The shifter for the Eaton AMT has been moved to a stalk on the steering column, up from a bank of dash-mounted buttons at the driver’s right knee. This is a much more comfortable and intuitive position that also allows for an extra two extra inches of space between the seats. Drivers can shift to manual mode and use the engine brake from the same stalk without taking their hands off the steering wheel.
My drive this week around the Chicagoland area was also my first opportunity to pilot International’s new A26 engine, which began deliveries less than two weeks ago.
The MAN-inspired powerplant replaces the N13 with a host of improvements.
International is putting all its chips on the A26, the only engine available in the RH Series. Due to the truck’s compact cooling system, Distel says the Cummins X Series was too large and a Cummins 9-liter would be underpowered.
Orders of the A26, Distel says, are about twice what the company expected this early into production, with about 1,600 engines pre-order between LT Series and RH Series trucks. He is also quick to point out that even though Navistar has been building engines off the MAN platform since 2007 – a partnership that was strengthened when Volkswagen acquired shares in the Lisle, Ill. truck maker almost a year ago – engine design isn’t a one-way street.
“There’s parts of this engine that [Volkswagen engineers] like and they are looking at,” he says. “Everyone assumes the technologies come from there to here but it’s going both ways.”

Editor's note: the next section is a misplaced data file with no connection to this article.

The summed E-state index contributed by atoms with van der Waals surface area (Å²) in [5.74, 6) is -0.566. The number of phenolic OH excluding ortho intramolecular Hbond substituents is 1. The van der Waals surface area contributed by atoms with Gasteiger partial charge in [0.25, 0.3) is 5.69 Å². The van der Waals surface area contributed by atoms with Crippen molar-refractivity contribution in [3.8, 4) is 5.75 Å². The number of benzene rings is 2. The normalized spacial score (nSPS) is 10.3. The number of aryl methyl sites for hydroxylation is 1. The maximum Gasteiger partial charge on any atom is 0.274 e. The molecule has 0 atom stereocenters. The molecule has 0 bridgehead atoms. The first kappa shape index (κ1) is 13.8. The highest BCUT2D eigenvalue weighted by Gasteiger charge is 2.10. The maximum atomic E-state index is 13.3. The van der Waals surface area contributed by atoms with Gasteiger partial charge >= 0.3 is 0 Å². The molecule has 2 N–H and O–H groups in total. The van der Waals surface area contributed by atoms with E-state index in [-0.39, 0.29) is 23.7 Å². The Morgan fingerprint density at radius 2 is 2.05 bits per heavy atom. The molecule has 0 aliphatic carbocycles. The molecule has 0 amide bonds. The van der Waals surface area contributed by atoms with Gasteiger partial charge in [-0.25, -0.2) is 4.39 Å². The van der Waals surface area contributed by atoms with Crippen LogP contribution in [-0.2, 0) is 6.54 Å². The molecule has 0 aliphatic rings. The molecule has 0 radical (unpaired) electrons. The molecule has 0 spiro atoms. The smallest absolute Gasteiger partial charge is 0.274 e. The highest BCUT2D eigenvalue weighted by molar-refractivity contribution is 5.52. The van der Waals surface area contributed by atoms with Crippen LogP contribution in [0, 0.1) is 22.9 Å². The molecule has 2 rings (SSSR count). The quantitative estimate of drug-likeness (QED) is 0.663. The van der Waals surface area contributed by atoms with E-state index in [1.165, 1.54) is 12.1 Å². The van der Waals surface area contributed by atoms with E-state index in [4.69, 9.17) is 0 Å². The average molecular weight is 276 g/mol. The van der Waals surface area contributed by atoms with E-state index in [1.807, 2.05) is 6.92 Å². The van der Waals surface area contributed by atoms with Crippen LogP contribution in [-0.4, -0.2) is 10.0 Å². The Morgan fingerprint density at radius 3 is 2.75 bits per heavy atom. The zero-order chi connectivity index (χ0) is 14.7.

Among the design tweaks Navistar engineers had to make to the MAN D26 was to redesign an engine built for a European cabover to one more suitable for an American conventional.
All the air coming through the front of the grille is now forced through the compact cooling module, allowing for the use of a six-blade radiator fan that needs less horsepower to operate. The six-blade fan needs only about 50 hp to compared to 80 hp for a standard 12-blade.
The A26 – and its 370 to 450 hp and 1,350 – 1,750 lb.-ft. of torque – is 55 pounds lighter than the N13. With a dry-weight of just under 3,000 pounds, it’s the lightest engine in its 11-13 liter class.
The engine saves 200 pounds off the chassis and another 105 pounds of weight savings comes from switching to a single canister after treatment system. Another benefit of the single can is that it allows for fewer troublesome sensors.
“Anytime you can pull sensors out, that’s a huge benefit,” Distel says.
Designers further reduced weight by dropping a turbo, migrating from a dual turbo setup to a single variable geometry turbocharger, which uses a titanium compressor wheel with a simplified single-stage design, simplifying the engines’s air and cooling system while boosting engine braking power by up to 67 percent.
An improved onboard computer now includes after treatment controls, which previously was under the driver-side door.
International’s RH Series is a smart re-refreshment of its regional haul entry that maximizes maneuverability while amping up drivability, and its pairing with the nimble and powerful A26 gives Navistar a capable short-haul delivery truck that makes a strong business case for its share of the highway.